No one wants to work in a sweltering workshop or garage and ventilation is one of the cheapest means by which you can keep things cool in the area. Unfortunately, not every garage is conducive toward having windows to easily open up and keep the cool air of the outdoors flowing inside for free. People living within condominiums or row houses are likely to be the most aware of this situation; such places usually wedge the attached garage between buildings, offering no reason for windows.
This article has been penned in order to solve the issue of keeping a garage nice and cool when windows are not, or cannot be, an option. Hopefully, at least one of these suggestions will be just the solution to those unbearable days when the ambient temperature heats the air with nowhere for it to go. Another thing to note is that not all of these solutions are exceptionally costly, making this guide suitable for most situations and budgets.
How Much Cooling Do You Require?
Before considering cooling solutions, it is best to consider the average amount of time spent in the garage and how cold the garage needs to be. If your garage is mostly used as a storage space, you may just need a short-term of portable approach. Conversely, if you’re multi-car garage doubles as a base of operations for your hobbies, DIY tools or work bench, your attention would best be directed toward permanent means of repelling hot air. Lastly, anyone using a garage to store temperature/humidity-sensitive valuables would best be served with a comprehensive HVAC system.
Pro Tip Number 1: Simply Open the Door
Depending on the angle that sunlight is coming from and your garage’s level of insulation, opening the door of your garage may be just the cheap trick you need to keep things cool. If your garage door faces north, you will be bringing shady air into the stuffy interior of your garage, bringing the temperature down with it. When opening the door for ventilating the garage, it is important not to forget to also open the human entrance if one is present.
Pro Tip Number 2: Try Portable Fans
Improving the ventilation within your garage helps to suck in the cool air and expel the hot kind. Because a stiff breeze helps to cool the skin, an industrial floor fan can do a massive service to your cooling needs, especially if positioned near an open door and pointed near the garage. In situations where the garage has a small side door, consider pointing the fan in such a way that it blows outward, sucking the cool air through the garage door. This tip’s effectiveness may vary based on your specific floor plan-some layouts may require multiple fans.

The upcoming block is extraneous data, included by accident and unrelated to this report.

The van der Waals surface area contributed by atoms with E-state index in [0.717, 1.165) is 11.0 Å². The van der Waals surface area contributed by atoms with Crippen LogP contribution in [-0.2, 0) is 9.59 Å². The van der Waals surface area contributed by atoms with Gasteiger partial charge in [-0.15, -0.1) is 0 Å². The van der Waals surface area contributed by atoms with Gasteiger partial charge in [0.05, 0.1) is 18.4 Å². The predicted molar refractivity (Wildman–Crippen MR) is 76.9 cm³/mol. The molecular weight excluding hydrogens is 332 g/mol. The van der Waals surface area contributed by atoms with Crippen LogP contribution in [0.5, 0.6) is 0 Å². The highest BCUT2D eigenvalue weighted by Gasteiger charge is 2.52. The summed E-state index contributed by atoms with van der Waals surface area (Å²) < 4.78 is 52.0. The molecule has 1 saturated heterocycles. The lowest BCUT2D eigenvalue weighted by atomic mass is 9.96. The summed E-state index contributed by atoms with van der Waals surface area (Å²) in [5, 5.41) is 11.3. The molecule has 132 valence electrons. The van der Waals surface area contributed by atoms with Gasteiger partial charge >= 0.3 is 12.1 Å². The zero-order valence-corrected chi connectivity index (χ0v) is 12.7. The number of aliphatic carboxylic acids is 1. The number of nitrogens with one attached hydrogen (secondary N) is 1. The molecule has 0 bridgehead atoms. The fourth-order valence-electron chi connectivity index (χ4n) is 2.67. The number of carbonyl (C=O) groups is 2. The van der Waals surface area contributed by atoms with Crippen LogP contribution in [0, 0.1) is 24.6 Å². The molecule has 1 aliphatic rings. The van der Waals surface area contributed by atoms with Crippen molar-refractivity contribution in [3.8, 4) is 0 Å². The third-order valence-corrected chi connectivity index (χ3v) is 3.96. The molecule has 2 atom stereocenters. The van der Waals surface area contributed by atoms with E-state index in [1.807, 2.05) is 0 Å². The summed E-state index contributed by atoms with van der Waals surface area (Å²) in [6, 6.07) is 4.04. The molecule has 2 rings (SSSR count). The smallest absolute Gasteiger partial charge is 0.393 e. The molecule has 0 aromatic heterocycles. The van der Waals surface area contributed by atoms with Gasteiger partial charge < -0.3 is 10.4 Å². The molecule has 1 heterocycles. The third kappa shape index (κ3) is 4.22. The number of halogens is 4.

One benefit of a portable fan over an air-conditioning unit is that fans tend to cost less money and require significantly less upkeep. You do not need to worry about chemicals like freon when it comes to a portable fan, you merely need to commit to some seasonal scrubbing around the blades to wipe away the collected dust.
Pro Tip Number 3: Install a Ceiling Fan
A high-powered, ceiling-mounted fan will ensure that you always have a cool breeze to greet you upon entering your garage. Make sure to pick up an industrial fan over a residential version-this will ensure that you will gain the most power and maintaining the fan’s blades will take a minimal amount of work.
Pro Tip Number 4: Install Attic Vents
Anyone who remembers their elementary school science lessons knows that heat rises. Installing some vents in the attic of your garage will expedite the diffusion of heat within your garage. For optimum efficiently, place the vents along the highest points of your residence.
The created flow of air will ventilate the garage and keep it cool through passive convection; cool air is kept near the low portion of the garage while the hot air leaves before it can settle along the ceiling and saturate the garage with smothering humidity.
Pro Tip Number 5: Augment the Room’s Insulation
When addressing the leading cause of excessive heat within a garage, the garage’s inferior insulation tends to be a common suspect. Insulation does more than just keep the heat locked in during cold weather temperatures common to winter, it also does a capable job of trapping heat inside of the room. If you discover that your garage is sorely lacking in insulation, see if you can refit the walls with cellulose insulation, in the case of walls with an interior finish, or batt insulation, in the event that you can see the studs on your walls.
Adding insulation to your attic and even to your garage doors can also leave a noticeable impact on the ambient temperature of your garage during the hot months. Furthermore, the presence of sufficient insulation works wonderfully with the other solutions featured in this guide, amplifying their effectiveness.
While no one solution is ideal for every home, a keen understanding of the frequency that you use your garage and how much you are willing to spend on cooling solutions can greatly pare down your options. Regardless of how you go about keeping your garage at a comfortable temperature, reaching that state is an easily accomplished task.